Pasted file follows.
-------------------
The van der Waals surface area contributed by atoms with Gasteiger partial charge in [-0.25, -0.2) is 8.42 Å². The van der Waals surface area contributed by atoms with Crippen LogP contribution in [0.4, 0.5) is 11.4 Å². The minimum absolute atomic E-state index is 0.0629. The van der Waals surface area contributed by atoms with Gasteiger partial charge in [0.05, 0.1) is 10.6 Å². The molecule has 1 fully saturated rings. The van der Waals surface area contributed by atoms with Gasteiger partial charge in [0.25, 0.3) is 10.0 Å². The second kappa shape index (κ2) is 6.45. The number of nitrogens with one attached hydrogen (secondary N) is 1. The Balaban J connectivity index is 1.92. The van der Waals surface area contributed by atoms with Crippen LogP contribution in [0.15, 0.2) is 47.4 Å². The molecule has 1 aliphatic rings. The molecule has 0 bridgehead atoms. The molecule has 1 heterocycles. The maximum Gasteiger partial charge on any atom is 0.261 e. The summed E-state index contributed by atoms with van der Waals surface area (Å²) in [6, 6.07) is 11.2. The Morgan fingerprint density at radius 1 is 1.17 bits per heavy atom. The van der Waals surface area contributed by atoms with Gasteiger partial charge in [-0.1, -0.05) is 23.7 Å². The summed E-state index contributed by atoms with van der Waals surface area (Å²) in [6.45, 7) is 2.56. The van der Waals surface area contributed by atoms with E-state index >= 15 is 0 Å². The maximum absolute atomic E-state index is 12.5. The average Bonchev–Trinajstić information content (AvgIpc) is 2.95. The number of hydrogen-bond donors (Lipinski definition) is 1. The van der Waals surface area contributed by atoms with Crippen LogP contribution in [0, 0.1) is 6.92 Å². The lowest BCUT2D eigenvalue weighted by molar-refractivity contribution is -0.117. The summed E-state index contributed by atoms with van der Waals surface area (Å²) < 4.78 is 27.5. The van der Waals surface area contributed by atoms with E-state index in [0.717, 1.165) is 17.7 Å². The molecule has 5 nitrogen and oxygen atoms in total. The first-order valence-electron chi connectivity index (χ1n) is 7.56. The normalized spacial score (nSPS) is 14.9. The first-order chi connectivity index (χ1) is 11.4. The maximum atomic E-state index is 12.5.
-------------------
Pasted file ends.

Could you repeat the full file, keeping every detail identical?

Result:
The van der Waals surface area contributed by atoms with Gasteiger partial charge in [-0.25, -0.2) is 8.42 Å². The van der Waals surface area contributed by atoms with Crippen LogP contribution in [0.4, 0.5) is 11.4 Å². The minimum absolute atomic E-state index is 0.0629. The van der Waals surface area contributed by atoms with Gasteiger partial charge in [0.05, 0.1) is 10.6 Å². The molecule has 1 fully saturated rings. The van der Waals surface area contributed by atoms with Gasteiger partial charge in [0.25, 0.3) is 10.0 Å². The second kappa shape index (κ2) is 6.45. The number of nitrogens with one attached hydrogen (secondary N) is 1. The Balaban J connectivity index is 1.92. The van der Waals surface area contributed by atoms with Crippen LogP contribution in [0.15, 0.2) is 47.4 Å². The molecule has 1 aliphatic rings. The molecule has 0 bridgehead atoms. The molecule has 1 heterocycles. The maximum Gasteiger partial charge on any atom is 0.261 e. The summed E-state index contributed by atoms with van der Waals surface area (Å²) in [6, 6.07) is 11.2. The Morgan fingerprint density at radius 1 is 1.17 bits per heavy atom. The van der Waals surface area contributed by atoms with Gasteiger partial charge in [-0.1, -0.05) is 23.7 Å². The summed E-state index contributed by atoms with van der Waals surface area (Å²) in [6.45, 7) is 2.56. The van der Waals surface area contributed by atoms with E-state index >= 15 is 0 Å². The maximum absolute atomic E-state index is 12.5. The average Bonchev–Trinajstić information content (AvgIpc) is 2.95. The number of hydrogen-bond donors (Lipinski definition) is 1. The van der Waals surface area contributed by atoms with Crippen LogP contribution in [0, 0.1) is 6.92 Å². The lowest BCUT2D eigenvalue weighted by molar-refractivity contribution is -0.117. The summed E-state index contributed by atoms with van der Waals surface area (Å²) < 4.78 is 27.5. The van der Waals surface area contributed by atoms with E-state index in [0.717, 1.165) is 17.7 Å². The molecule has 5 nitrogen and oxygen atoms in total. The first-order valence-electron chi connectivity index (χ1n) is 7.56. The normalized spacial score (nSPS) is 14.9. The first-order chi connectivity index (χ1) is 11.4. The maximum atomic E-state index is 12.5.